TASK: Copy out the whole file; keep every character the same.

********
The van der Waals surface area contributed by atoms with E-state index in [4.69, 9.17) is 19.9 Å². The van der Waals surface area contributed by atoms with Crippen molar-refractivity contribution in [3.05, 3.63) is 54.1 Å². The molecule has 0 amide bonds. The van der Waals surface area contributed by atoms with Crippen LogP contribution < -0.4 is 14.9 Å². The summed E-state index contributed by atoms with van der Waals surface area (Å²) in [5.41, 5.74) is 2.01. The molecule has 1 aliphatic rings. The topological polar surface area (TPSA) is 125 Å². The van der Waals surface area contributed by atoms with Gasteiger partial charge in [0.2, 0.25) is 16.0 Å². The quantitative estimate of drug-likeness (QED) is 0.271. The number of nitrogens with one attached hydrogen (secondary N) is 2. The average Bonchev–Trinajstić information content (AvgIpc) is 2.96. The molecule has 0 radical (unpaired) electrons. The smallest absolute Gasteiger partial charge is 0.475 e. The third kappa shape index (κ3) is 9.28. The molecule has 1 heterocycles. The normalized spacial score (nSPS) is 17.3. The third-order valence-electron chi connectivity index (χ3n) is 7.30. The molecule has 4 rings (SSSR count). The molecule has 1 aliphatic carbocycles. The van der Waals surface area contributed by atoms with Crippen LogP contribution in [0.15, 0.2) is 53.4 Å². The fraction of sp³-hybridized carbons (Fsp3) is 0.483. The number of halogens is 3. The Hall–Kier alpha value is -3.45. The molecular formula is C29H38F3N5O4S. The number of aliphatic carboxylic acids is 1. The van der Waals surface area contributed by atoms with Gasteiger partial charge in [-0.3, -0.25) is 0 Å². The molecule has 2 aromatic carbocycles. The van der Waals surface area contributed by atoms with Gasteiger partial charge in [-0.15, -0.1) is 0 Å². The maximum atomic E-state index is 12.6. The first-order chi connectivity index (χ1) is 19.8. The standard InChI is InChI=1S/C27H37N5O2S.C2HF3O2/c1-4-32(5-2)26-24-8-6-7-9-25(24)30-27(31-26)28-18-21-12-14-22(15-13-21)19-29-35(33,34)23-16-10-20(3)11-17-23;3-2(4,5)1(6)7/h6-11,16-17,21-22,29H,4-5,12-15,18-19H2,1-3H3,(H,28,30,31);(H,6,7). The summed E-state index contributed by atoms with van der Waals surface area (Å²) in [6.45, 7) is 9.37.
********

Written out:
The van der Waals surface area contributed by atoms with E-state index in [4.69, 9.17) is 19.9 Å². The van der Waals surface area contributed by atoms with Crippen molar-refractivity contribution in [3.05, 3.63) is 54.1 Å². The molecule has 0 amide bonds. The van der Waals surface area contributed by atoms with Crippen LogP contribution < -0.4 is 14.9 Å². The summed E-state index contributed by atoms with van der Waals surface area (Å²) in [5.41, 5.74) is 2.01. The molecule has 1 aliphatic rings. The topological polar surface area (TPSA) is 125 Å². The van der Waals surface area contributed by atoms with Gasteiger partial charge in [0.2, 0.25) is 16.0 Å². The quantitative estimate of drug-likeness (QED) is 0.271. The number of nitrogens with one attached hydrogen (secondary N) is 2. The average Bonchev–Trinajstić information content (AvgIpc) is 2.96. The molecule has 0 radical (unpaired) electrons. The smallest absolute Gasteiger partial charge is 0.475 e. The third kappa shape index (κ3) is 9.28. The molecule has 1 heterocycles. The normalized spacial score (nSPS) is 17.3. The third-order valence-electron chi connectivity index (χ3n) is 7.30. The molecule has 4 rings (SSSR count). The molecule has 1 aliphatic carbocycles. The van der Waals surface area contributed by atoms with Crippen LogP contribution in [0.15, 0.2) is 53.4 Å². The fraction of sp³-hybridized carbons (Fsp3) is 0.483. The number of halogens is 3. The Hall–Kier alpha value is -3.45. The molecular formula is C29H38F3N5O4S. The number of aliphatic carboxylic acids is 1. The van der Waals surface area contributed by atoms with Gasteiger partial charge in [-0.3, -0.25) is 0 Å². The molecule has 2 aromatic carbocycles. The van der Waals surface area contributed by atoms with Gasteiger partial charge in [-0.15, -0.1) is 0 Å². The maximum atomic E-state index is 12.6. The first-order chi connectivity index (χ1) is 19.8. The standard InChI is InChI=1S/C27H37N5O2S.C2HF3O2/c1-4-32(5-2)26-24-8-6-7-9-25(24)30-27(31-26)28-18-21-12-14-22(15-13-21)19-29-35(33,34)23-16-10-20(3)11-17-23;3-2(4,5)1(6)7/h6-11,16-17,21-22,29H,4-5,12-15,18-19H2,1-3H3,(H,28,30,31);(H,6,7). The summed E-state index contributed by atoms with van der Waals surface area (Å²) in [6.45, 7) is 9.37.